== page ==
2. Amazing evidence Brad.. Its been within my own experience of viewing those who resort to drug taking that many turn to drugs as they lack love within their lives.. And I am under no doubt that bringing that connection back, of feeling wanted and loved, helps them give up their addiction..
    Many thanks for this…
    Blessings Suex

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  3. A great atricle Brad, very informative. It reinforces the philosophy that fighting something doesn’t achieve the desired results, only by connecting with it and understanding the problem can we make positive change.
    This is the root of our problems in so many areas, from the small to the large, whether it be the ‘war against drugs’ or the ‘war on terror’. When we fight something we give it energy.
    It is heartening to hear about enlightened attitudes 🙂

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  4. Although along a slightly different vein, I read a story yesterday about an inmate program that pairs recently released inmates with pets from a shelter who would not otherwise have a home. The gentlemen in question had just completed serving a ten year sentence from selling cocaine. He certainly appeared to have changed his ways, and the win-win situation for both canine and human was a truly synergistic solution to needs on both sides of the equation.

    I appreciate you sharing this very personal story Brad – and I agree with you that we need to acknowledge more than what we often choose to see on the surface. Once we dig beneath the outer layer and really take time to look what’s inside, the story certainly shifts from resentment and anger towards one of compassion – thank you 🙂

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  5. That is a great story Dave and similar. It also points to the same drive for connection. For me, the beauty of caring is that it grows when shared! Thanks for your kind words and heart. I appreciate you and hope many of us dig deeper to find the hidden gems in ourselves and others. 🙂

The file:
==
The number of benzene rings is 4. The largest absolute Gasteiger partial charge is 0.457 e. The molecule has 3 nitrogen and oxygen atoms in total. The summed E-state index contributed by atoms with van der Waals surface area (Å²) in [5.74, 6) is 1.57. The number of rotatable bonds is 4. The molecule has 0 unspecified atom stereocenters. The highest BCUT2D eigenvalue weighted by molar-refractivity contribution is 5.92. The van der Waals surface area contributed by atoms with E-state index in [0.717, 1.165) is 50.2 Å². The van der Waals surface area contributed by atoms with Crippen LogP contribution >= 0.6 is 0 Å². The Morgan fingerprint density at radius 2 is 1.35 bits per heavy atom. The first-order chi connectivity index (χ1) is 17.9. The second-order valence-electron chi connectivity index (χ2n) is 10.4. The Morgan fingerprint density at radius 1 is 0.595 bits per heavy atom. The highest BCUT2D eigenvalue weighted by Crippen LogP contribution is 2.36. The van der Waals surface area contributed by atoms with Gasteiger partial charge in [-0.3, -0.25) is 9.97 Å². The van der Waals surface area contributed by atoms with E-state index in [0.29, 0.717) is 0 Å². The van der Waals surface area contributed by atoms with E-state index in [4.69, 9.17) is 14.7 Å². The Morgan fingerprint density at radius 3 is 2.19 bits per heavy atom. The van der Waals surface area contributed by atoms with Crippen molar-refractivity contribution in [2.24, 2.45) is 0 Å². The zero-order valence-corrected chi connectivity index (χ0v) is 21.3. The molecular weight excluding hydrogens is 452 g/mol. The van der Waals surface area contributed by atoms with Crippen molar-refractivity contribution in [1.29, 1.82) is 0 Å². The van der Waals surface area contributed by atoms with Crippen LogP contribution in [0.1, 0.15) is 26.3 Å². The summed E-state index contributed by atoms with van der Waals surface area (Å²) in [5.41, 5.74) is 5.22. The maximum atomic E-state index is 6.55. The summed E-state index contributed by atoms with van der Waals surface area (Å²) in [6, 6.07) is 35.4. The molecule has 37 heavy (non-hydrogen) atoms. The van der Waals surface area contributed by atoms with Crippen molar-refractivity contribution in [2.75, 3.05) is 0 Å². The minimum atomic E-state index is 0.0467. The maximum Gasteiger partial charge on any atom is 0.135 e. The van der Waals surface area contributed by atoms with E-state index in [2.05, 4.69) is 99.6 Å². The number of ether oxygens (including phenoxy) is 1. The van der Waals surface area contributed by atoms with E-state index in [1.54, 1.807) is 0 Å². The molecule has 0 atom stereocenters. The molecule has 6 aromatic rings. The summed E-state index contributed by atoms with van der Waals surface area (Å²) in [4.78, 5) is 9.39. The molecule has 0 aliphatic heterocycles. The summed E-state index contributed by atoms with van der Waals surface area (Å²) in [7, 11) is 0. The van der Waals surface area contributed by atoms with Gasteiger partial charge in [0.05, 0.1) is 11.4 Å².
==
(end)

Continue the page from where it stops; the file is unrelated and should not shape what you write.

6. I read something about this not too long ago (maybe in another of your posts) and found the rat test really interesting, it makes a lot of sense, we all need that feeling of connectedness. In my own personal experiences with the addicts in my life (currently happening, actually), I have had to completely separate myself from them for my own well being – emotional and physical. There’s is quite a bit of guilt involved, knowing that they very well may self destruct, but sometimes there comes a time where letting go is all you can do, and unfortunately no amount of love you can give a person can save them from themselves. 😦

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  7. Hi Julie. I’m sorry you and they are having to deal with addiction. It is a very challenging situation and you know what is best for you. I hope they find the tools, connections and love to heal. hugs and blessings,


  8. Thank you Dear Brad for shedding light on this. It makes so much sense — and yet?? Your dad’s story breaks my heart, and I send you so much love for having the courage to share your firsthand experience with such a devastating issue. 💗

    Liked by 1 person

  9. Brad, the stories on Restorative Justice are remarkable. The older I get, the more I think we’ve almost entirely missed the boat on crime and punishment in North America.

    We claim to be Christian societies, but we are following the harshest of Old Testament beliefs about war and hatred and ‘justice’. People – especially the young – do something wrong and are sent to prison, but it is there that they become hardened criminals. (How ridiculous that here in Canada we call these places “correctional facilities”!)